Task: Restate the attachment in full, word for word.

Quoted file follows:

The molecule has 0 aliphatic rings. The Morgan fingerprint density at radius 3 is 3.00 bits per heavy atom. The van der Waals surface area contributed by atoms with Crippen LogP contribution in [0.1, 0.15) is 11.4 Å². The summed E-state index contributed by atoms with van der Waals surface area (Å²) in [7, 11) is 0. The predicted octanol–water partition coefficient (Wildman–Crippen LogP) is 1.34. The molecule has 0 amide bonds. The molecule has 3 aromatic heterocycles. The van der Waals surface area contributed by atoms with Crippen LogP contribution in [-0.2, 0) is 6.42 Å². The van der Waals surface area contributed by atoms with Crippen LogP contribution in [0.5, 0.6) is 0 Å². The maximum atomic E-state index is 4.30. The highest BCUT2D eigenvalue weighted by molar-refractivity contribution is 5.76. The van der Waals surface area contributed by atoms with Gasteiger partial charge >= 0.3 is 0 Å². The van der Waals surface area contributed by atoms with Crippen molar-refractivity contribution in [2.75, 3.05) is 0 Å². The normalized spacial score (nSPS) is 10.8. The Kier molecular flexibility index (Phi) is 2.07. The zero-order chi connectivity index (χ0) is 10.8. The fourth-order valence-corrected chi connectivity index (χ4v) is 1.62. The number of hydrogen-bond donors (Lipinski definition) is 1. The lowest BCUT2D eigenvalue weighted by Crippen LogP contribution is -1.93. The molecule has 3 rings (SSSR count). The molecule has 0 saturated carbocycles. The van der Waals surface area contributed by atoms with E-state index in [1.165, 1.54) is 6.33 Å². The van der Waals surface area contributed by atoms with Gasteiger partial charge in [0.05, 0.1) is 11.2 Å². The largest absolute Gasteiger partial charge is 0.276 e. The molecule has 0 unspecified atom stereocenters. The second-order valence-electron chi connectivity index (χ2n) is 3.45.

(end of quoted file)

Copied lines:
The molecule has 0 aliphatic rings. The Morgan fingerprint density at radius 3 is 3.00 bits per heavy atom. The van der Waals surface area contributed by atoms with Crippen LogP contribution in [0.1, 0.15) is 11.4 Å². The summed E-state index contributed by atoms with van der Waals surface area (Å²) in [7, 11) is 0. The predicted octanol–water partition coefficient (Wildman–Crippen LogP) is 1.34. The molecule has 0 amide bonds. The molecule has 3 aromatic heterocycles. The van der Waals surface area contributed by atoms with Crippen LogP contribution in [-0.2, 0) is 6.42 Å². The van der Waals surface area contributed by atoms with Crippen LogP contribution in [0.5, 0.6) is 0 Å². The maximum atomic E-state index is 4.30. The highest BCUT2D eigenvalue weighted by molar-refractivity contribution is 5.76. The van der Waals surface area contributed by atoms with Gasteiger partial charge >= 0.3 is 0 Å². The van der Waals surface area contributed by atoms with Crippen molar-refractivity contribution in [2.75, 3.05) is 0 Å². The normalized spacial score (nSPS) is 10.8. The Kier molecular flexibility index (Phi) is 2.07. The zero-order chi connectivity index (χ0) is 10.8. The fourth-order valence-corrected chi connectivity index (χ4v) is 1.62. The number of hydrogen-bond donors (Lipinski definition) is 1. The lowest BCUT2D eigenvalue weighted by Crippen LogP contribution is -1.93. The molecule has 3 rings (SSSR count). The molecule has 0 saturated carbocycles. The van der Waals surface area contributed by atoms with E-state index in [1.165, 1.54) is 6.33 Å². The van der Waals surface area contributed by atoms with Gasteiger partial charge in [0.05, 0.1) is 11.2 Å². The largest absolute Gasteiger partial charge is 0.276 e. The molecule has 0 unspecified atom stereocenters. The second-order valence-electron chi connectivity index (χ2n) is 3.45.